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I don’t care what you do for a living, how much you make, or what salutatory title precedes or follows your name.  If you got to take a dump, you have to take a dump.

Almost everyone new to the workforce will be hesitant to do Number Twos at the office comfort room.  My first month was rife with having to hold my intestinal sausages in until such time that I can go home, lock the bathroom door, and take to the literal cleansing of the bowels.  Of course, you can’t hold on to such behavior for too long.  I don’t know if company health plans ensure for ruptured colons.

I guess taking nonchalant craps are something exclusive to menfolk.  Men more than women are more open about bodily catharsis.  After all, any tree, wall, or utility post is a potential urinal.  We don’t make much of a deal about taking a shat as women do.  Women beat men hands-down at farting inside elevators; they retain their poise.  Poise is not exactly something you retain when you have your underwear bunched down to your knees, and you’re popping out cholera-infected Smurfs from down there.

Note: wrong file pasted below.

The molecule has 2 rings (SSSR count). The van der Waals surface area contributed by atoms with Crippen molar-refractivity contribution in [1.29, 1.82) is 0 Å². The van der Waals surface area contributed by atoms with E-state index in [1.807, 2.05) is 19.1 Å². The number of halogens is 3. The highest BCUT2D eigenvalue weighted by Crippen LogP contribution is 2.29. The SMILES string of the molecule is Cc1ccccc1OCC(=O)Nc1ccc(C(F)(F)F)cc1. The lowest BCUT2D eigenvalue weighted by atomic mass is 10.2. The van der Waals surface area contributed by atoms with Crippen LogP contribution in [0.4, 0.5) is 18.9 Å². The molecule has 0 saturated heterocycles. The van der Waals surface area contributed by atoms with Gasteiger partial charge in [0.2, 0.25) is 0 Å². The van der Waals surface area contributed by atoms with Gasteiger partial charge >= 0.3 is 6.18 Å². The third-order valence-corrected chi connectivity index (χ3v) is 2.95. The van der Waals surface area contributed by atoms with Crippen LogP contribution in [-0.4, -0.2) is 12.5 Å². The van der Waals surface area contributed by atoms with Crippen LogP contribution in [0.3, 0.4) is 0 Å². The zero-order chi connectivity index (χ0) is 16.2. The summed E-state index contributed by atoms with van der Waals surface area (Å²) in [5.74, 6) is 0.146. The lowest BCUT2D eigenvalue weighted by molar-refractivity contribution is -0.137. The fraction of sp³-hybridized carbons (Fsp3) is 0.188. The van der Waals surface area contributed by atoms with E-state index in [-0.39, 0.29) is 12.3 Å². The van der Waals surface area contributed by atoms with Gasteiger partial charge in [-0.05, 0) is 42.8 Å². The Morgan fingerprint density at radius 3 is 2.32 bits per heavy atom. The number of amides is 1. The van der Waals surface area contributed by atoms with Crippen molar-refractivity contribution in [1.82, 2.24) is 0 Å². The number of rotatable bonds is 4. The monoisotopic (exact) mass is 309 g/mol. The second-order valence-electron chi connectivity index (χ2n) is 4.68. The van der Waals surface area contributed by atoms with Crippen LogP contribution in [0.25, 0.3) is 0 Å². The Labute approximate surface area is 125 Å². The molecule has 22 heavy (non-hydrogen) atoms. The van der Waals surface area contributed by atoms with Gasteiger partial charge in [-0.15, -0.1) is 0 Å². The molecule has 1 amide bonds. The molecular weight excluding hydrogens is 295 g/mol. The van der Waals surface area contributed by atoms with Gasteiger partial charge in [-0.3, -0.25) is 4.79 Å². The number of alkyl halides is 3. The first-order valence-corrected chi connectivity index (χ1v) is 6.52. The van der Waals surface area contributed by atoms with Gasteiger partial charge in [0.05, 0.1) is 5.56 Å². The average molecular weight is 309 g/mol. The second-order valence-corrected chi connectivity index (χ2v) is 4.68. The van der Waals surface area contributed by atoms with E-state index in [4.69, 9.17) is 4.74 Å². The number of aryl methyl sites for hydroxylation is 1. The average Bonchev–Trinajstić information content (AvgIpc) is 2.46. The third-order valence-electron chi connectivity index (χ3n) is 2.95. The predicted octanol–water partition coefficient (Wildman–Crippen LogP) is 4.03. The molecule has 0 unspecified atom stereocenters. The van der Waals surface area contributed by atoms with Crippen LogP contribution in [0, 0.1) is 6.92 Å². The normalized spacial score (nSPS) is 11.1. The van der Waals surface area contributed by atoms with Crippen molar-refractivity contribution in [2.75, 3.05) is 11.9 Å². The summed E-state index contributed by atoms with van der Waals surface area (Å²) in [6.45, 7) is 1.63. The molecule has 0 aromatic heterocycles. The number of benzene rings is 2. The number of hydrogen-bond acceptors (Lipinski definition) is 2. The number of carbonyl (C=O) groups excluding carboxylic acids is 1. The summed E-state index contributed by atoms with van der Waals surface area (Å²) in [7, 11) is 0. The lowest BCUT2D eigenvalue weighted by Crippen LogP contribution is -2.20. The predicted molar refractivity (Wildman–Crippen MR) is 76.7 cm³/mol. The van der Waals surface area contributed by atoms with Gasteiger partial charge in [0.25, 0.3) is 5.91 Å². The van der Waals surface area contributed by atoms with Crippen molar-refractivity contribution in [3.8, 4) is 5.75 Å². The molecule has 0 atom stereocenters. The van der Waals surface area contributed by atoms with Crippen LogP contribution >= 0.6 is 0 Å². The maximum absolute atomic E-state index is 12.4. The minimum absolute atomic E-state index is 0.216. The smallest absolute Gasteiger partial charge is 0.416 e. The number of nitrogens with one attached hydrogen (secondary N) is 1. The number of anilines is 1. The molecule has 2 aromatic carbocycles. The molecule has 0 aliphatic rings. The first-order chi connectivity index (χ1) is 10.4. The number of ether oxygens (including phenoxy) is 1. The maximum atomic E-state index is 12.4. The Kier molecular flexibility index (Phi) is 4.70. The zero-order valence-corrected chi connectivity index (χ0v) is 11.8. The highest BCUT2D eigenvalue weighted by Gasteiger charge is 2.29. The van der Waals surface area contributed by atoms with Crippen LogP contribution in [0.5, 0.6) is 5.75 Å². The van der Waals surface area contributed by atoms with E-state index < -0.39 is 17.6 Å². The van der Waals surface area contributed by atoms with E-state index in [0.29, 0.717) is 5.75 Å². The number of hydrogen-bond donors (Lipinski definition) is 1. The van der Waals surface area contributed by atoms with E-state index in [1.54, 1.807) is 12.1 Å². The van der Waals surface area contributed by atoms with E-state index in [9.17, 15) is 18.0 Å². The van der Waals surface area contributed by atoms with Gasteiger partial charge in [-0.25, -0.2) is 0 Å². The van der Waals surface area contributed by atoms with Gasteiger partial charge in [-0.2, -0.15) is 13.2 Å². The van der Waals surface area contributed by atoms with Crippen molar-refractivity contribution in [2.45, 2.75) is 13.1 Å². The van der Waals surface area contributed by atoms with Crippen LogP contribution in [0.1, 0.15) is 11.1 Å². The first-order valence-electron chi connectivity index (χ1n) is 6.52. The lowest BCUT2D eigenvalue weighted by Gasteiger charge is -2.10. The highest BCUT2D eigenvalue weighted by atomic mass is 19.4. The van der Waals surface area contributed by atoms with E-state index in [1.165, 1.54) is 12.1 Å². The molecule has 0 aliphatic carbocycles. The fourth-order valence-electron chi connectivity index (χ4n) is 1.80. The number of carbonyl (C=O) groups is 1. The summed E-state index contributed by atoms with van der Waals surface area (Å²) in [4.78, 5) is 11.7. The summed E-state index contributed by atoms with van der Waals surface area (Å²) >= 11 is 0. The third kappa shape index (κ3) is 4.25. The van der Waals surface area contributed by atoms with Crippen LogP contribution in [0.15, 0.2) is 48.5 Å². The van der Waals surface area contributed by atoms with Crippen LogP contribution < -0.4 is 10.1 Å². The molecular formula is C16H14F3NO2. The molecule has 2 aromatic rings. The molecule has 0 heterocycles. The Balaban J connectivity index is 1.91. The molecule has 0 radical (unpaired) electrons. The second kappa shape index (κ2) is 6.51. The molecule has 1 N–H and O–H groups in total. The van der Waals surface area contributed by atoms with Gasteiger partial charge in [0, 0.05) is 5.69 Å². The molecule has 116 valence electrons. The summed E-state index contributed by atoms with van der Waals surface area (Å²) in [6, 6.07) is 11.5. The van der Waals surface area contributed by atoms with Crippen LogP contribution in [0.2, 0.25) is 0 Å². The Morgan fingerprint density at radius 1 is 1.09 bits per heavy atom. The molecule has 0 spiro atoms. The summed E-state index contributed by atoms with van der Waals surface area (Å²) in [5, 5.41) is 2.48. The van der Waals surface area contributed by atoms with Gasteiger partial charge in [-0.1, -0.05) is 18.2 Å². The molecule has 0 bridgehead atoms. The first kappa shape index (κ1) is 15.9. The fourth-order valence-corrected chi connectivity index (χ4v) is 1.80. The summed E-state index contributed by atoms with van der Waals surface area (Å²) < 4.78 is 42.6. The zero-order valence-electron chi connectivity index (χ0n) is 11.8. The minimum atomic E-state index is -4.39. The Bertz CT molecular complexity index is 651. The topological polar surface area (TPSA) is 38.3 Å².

Yet professionalism and good conduct extends to every company property; yes, even in the comfort room, even at the most private moment of making jebs, you have to conduct yourself properly.  You have to act like you have a wedgie, and you feel like taking a long dump.  You have to stifle every urge to grunt and to groan.  Vocalization helps a lot in ridding yourself out of yesterday’s dinner of munggo, and you really can’t do this in the office bathroom unless you want rumors to spread over your grunting and groaning at the bathroom cubicles.

And then there’s toilet paper.  At the precise moment when you need to say goodbye to those playful little denizens of Oz that have walked down the Brownish-Yellow Brick Road, you realize that there’s no more toilet paper.  Offices may be quick on salaries, but I have yet to see an office that’s quick on restocking bathrooms with loo rolls.  For those who have forgotten to buy them pop-up packs at the MiniStop or 7-Eleven, there’s always the water pail.

Discretion, as a reminder, is the better part of valor.

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